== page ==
Pacific Aerosystem Announces Disabled Pilot Option On Sky Arrow LSA | Aero-News Network
Aero-News Network
RSS icon RSS feed
podcast icon MP3 podcast
Subscribe Aero-News e-mail Newsletter Subscribe

Airborne Unlimited -- Recent Daily Episodes

Episode Date

Airborne Unlimited-
Monday

Airborne-Unmanned w/AUVSI-
Tuesday

Airborne Unlimited-
Wednesday

AMA Drone Report-
Thursday

Airborne Unlimited-
Friday

Airborne On ANN

Airborne 12.11.17

Airborne-Unmanned 12.12.17

Airborne 12.13.17

AMA Drone Report 12.14.17

Airborne 12.08.17

Airborne-YouTube

Airborne 12.11.17

Airborne-Unmanned 12.12.17

Airborne 12.13.17

AMA Drone Report 12.14.17

Airborne 12.08.17

Mon, Jun 05, 2006

Pacific Aerosystem Announces Disabled Pilot Option On Sky Arrow LSA

Sidestick Controls Rudder Inputs; Can Be Removed For Conventional Ops

One reason the 40s-vintage Ercoupe remains a popular aircraft today -- especially in the sport-pilot category -- is its lack of rudder pedals. In addition to making flying simpler for all pilots, the rudderless set-up allows disabled pilots, who don't have use of their legs and feet, to operate the aircraft.

Pacific Aerosystem Inc. is keeping the needs of disabled pilots in mind. On Monday, company representatives told ANN the company will now offer its Disabled Pilot Option on its Sky Arrow 600 light sport aircraft.

The SLSA-certified Sky Arrow, manufactured by Iniziative Industriali Italiane (3I) in Italy, follows the FAA Part 23-certified Sky Arrow 650 TCNS in offering an option for pilots who cannot operate rudder pedals with their feet.

Unlike an Ercoupe -- in which rudder inputs are connected to the control wheel, intended to prevent pilots from cross-controlling the airplane -- the Sky Arrow setup still gives disabled pilots full rudder authority. The system uses a left-side control stick to apply yaw input, and also incorporates a throttle control -- thus giving pilots with only the use of their hands full control of the plane.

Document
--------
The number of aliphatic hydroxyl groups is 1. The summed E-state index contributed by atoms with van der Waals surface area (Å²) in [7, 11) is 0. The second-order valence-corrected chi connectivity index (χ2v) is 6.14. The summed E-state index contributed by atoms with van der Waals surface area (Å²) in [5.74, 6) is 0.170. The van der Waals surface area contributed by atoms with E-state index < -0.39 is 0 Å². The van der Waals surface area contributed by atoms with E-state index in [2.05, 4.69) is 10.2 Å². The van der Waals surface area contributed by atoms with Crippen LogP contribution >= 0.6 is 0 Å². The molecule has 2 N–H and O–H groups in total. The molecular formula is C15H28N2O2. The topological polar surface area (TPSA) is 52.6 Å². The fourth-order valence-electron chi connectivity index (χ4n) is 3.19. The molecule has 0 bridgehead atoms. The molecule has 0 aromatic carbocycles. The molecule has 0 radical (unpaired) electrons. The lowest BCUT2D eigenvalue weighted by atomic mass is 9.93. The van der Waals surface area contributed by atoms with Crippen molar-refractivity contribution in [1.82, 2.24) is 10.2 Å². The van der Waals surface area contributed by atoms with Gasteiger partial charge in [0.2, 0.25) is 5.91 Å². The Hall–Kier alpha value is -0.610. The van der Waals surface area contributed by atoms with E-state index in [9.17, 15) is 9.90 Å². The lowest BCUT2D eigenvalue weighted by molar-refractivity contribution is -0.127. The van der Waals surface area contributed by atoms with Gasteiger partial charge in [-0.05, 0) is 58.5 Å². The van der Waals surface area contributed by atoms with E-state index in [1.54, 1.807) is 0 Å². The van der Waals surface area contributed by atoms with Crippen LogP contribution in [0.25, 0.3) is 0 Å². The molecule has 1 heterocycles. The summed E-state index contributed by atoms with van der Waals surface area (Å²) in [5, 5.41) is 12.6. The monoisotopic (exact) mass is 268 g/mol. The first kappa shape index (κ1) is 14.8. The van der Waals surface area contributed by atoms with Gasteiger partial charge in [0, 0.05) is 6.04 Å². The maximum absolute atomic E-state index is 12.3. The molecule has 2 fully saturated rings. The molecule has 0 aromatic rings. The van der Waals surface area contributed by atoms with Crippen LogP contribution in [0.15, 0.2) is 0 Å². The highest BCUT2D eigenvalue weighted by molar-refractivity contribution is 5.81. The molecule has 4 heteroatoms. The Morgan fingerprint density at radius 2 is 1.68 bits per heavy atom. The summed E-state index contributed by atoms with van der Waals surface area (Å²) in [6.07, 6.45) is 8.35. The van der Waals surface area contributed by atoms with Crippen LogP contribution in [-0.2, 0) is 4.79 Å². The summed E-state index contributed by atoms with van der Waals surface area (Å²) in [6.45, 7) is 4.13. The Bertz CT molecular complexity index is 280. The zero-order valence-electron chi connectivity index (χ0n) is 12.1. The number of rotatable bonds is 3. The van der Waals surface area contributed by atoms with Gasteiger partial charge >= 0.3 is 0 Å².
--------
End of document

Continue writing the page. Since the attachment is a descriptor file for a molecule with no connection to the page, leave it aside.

The standard right side-stick controls pitch and bank, and also has buttons for electric rudder and elevator trim as well as radio push to talk. The brake levers are also controlled by the right hand, just as on the conventional Sky Arrow.

The first US Sky Arrow 600 with the Disabled Pilot option received its airworthiness certificate on May 23, 2006, and the company will use the plane to demonstrate those features for prospective buyers.

The left sidestick can be quickly removed for easy entry. When it is removed from the plane, the conventional rudder pedals are fully operational.

FMI: www.skyarrowusa.com

Advertisement

More News

President Trump Signs Space Policy Directive 1

Instructs NASA To Refocus On Manned Space Exploration President Donald Trump is sending astronauts back to the Moon. The president Monday signed at the White House Space Policy Dir>[...]

AMA Drone Report 12.07.17: AMA Supports GoFly, ALPA v UAS, EU Drone Regs

Also: Drones Hunt Pythons, MI State Regs, Thanksgiving Drone Flying, Drone Collision Report A little outside our normal coverage responsibilities, nonetheless, we’re intrigue>[...]

Airborne 12.11.17: Pilatus PC-24 Cert, VerdeGo Aero, Canada Nixes Hornets

Also: Engine Coatings Facility, Wrong Runway At JFK, ATR 72-600 Flight Sim, Regional Airline Association Pilatus has obtained type certificates from the FAA and EASA for the first >[...]

Airborne-Unmanned 12.12.17: ERAU Storm Chaser, USMC Drone Insignia, Malawian UAV

Also: NLR Signs Agreement, QinetiQ, Big Bend Community College, 2nd Annual UAS Conference, Tigershark UAS Kicking off a series of tests for its capstone project, the UAV Storm Chas>[...]

Airborne-Unmanned 12.12.17: ERAU Storm Chaser, USMC Drone Insignia, Malawian UAV

Also: NLR Signs Agreement, QinetiQ, Big Bend Community College, 2nd Annual UAS Conference, Tigershark UAS Kicking off a series of tests for its capstone project, the UAV Storm Chas>[...]

blog comments powered by Disqus



Advertisement

Advertisement

Podcasts

Advertisement

© 2007 - 2017 Web Development & Design by Pauli Systems, LC